If all goes well after you've introduced the dogs in such a way, and you want to try the two dogs off-leash, have at least two strong people present at all times. Keep in mind that it is rarely a good idea to have two adult males play together unless they have been raised together and they are supervised at all times. Even dogs raised together can get into dominance issues that lead to fights.

How high of a fence do I need? You need at least a six foot fence. Be warned, however, that many APBTs can jump even a six-foot fence if motivated. Six-foot privacy fences are a good idea because the dog can't see all the temptations that pass by. However, observe your own dog. Some dogs are jumpers, others are not. If you do have a dog that is a jumper, consider combining an electric gate with a physical gate. Or put a hot wire at the top of the gate.

What kind of collar and leash do I need? You need strong ones! Forget about plastic clamp collars. They can break. Get a thick nylon or leather buckle collar and a strong 4' to 6' leash. Make sure the dog's neck cannot slip through the collar. Harnesses and head halters are good as they are more secure. Use these only if the dog pulls on the leash or if the dog's neck is almost as thick as his/her head (which I've encountered once or twice - learning a valuable and potent lesson).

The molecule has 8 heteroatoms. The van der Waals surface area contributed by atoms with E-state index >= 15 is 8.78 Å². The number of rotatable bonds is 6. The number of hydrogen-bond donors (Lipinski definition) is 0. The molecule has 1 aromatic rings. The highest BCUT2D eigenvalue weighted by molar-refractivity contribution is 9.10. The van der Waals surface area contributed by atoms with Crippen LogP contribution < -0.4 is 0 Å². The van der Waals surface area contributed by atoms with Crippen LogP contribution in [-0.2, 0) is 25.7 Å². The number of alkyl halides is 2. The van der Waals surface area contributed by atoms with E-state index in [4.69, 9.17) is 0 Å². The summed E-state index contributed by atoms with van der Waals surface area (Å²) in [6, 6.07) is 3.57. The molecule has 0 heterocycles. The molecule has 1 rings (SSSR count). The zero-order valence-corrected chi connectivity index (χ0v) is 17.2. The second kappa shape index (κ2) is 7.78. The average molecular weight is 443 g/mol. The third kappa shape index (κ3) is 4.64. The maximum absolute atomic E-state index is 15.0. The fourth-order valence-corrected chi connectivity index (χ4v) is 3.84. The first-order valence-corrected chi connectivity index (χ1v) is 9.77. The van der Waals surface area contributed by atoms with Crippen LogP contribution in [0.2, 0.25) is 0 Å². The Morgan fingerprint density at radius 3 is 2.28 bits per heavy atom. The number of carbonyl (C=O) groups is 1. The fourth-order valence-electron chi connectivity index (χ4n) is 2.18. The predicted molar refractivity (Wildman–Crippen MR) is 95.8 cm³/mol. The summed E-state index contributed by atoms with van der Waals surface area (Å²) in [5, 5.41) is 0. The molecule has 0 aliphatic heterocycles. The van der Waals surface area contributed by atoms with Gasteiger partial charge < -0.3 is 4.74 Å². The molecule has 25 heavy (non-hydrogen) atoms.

What kind of weather can APBTs withstand? APBTs are sturdy dogs, but in hot weather they need lots of water and shelter from the sun. In the winter, they need an insulated dog house or other appropriate shelter and a nice blanket. Try not to keep them outside in extreme temperatures, but, if you have to, make sure they have adequate insulation. In very hot weather outside, consider buying a cool pack made for dogs. In very cold weather, buy a microwavable heating pad (retains heat for 12 hours), and place these under the dogs blanket in the insulated dog house. Basically, these dogs are best kept as indoor/outdoor dogs.